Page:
The very vast majority of heavy top spin forehand are struck near the bottom edge -- the study I posted observe at least 60 forehands. And the spin rate relationship with the contact point is purely and simply compelling.

    Maybe are pros not aware of this fact; maybe they do not know that they contact it higher or lower to vary their strokes... it can be the pure coincidence of a very fortunately built habit that happens to maximize either spin or pace.

    What I meant is that a top spin shot, for maximum spin, ought to be struck bellow the geomateric center of the string bed and that's a scientific fact.
     
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  22. 10isfreak

    10isfreak Semi-Pro

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    Well, that's also wrong. It does. Because the ball leaves the string with the same launching angle than if it was struck lower -- at contact, it was slightly closed until the ball made contact with the string. Look at this world number one, Wozniacki:

    [​IMG]

    [​IMG]

    [​IMG]

    The face is laways a notch beyond the vertical plane or at the vertical plane for all players, for all forehands. The face is stabble, opens up or closes right after contact.
     
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  23. 10isfreak

    10isfreak Semi-Pro

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    Maybe you prefer to look at the best player who has ever played the game?

    [​IMG]

    He's pretty good too, isn't he?
     
    #23
  24. bad_call

    bad_call Legend

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    interesting.... :)
     
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  25. 10isfreak

    10isfreak Semi-Pro

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    Partly wrong, sorry. I misread the part where you explain that it was a lucky mistake. It's the intention and the comment on the higher contact which were wrong.

    As for further evidence, there's a pretty good vide of Roddick hitting a winner forehand from the side. I think it was at the AO 2004... it's easy to find on youtube, but it shows a higher contact than usual.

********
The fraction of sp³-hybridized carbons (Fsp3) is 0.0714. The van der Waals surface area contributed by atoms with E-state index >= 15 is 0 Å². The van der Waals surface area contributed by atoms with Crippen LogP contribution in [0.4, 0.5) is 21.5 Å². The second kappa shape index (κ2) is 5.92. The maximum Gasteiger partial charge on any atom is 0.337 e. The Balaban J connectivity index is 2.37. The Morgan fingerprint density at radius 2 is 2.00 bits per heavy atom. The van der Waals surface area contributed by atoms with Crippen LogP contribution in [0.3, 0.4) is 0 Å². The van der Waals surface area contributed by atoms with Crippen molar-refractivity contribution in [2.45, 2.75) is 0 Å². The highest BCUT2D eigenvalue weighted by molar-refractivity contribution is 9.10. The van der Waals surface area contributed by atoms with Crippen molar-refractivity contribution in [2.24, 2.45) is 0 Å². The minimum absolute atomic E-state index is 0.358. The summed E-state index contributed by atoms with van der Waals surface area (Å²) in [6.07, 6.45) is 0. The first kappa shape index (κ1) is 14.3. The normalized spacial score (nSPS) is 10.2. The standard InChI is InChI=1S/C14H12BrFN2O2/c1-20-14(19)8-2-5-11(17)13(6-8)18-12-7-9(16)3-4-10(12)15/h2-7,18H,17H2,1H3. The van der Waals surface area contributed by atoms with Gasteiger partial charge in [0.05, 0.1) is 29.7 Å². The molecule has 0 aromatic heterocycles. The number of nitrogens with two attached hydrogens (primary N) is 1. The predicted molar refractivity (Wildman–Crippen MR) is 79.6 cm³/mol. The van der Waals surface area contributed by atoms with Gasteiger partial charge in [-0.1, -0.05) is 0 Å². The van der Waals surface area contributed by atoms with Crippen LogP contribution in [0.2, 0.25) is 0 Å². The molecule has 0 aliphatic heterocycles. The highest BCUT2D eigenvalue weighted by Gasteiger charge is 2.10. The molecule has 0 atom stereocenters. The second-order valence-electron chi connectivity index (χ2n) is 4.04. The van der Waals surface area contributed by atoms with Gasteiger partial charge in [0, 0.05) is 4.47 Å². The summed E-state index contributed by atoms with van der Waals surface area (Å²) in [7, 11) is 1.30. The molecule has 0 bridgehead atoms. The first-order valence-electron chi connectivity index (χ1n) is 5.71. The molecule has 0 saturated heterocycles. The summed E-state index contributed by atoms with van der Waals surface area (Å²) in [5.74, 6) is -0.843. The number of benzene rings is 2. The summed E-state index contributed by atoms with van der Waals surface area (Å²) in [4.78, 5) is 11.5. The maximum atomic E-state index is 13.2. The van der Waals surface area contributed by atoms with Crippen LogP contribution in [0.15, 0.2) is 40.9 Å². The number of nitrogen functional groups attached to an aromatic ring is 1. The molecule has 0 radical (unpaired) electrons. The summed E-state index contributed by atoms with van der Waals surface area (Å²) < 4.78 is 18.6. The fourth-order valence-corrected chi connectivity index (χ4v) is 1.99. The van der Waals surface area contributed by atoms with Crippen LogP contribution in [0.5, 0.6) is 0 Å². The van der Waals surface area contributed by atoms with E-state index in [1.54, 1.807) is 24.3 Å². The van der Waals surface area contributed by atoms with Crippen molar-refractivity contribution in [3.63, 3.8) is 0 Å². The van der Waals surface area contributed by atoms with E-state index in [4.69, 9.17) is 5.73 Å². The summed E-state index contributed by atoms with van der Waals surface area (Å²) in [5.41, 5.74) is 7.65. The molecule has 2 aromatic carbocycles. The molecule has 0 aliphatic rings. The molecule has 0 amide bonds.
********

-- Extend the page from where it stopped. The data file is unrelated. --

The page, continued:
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  26. 5263

    5263 G.O.A.T.

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    Oscar has stated this as well, but quite a few came out here against his
    statement that when the players are hitting well, they are hitting on the
    lower half. Did you see that discussion? I think it was deleted.
     
    #26
  27. OHBH

    OHBH Semi-Pro

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    If hitting on the bottom of the racket doesn't affect the launch angle and creates more spin, the ball would indeed land shorter than if hit in the center as the added topspin would cause the ball to dive harder into the ground. I don't see how I'm wrong here?
     
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  28. jakeytennis

    jakeytennis Rookie

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    my opinion on the "where the ball is on the strings on contact" debate

    All i do is watch the ball carefully to make sure i hit the ball cleanly. i dont know where the ball is exactly when i hit a solid/clean shot.
    but i do know how a solid shot feels like, i dont care if its happening because the ball is lower on the string or in the middle

    i dont know how someone can control where on the string the ball makes contact

    if it's done naturally, don't worry so much about it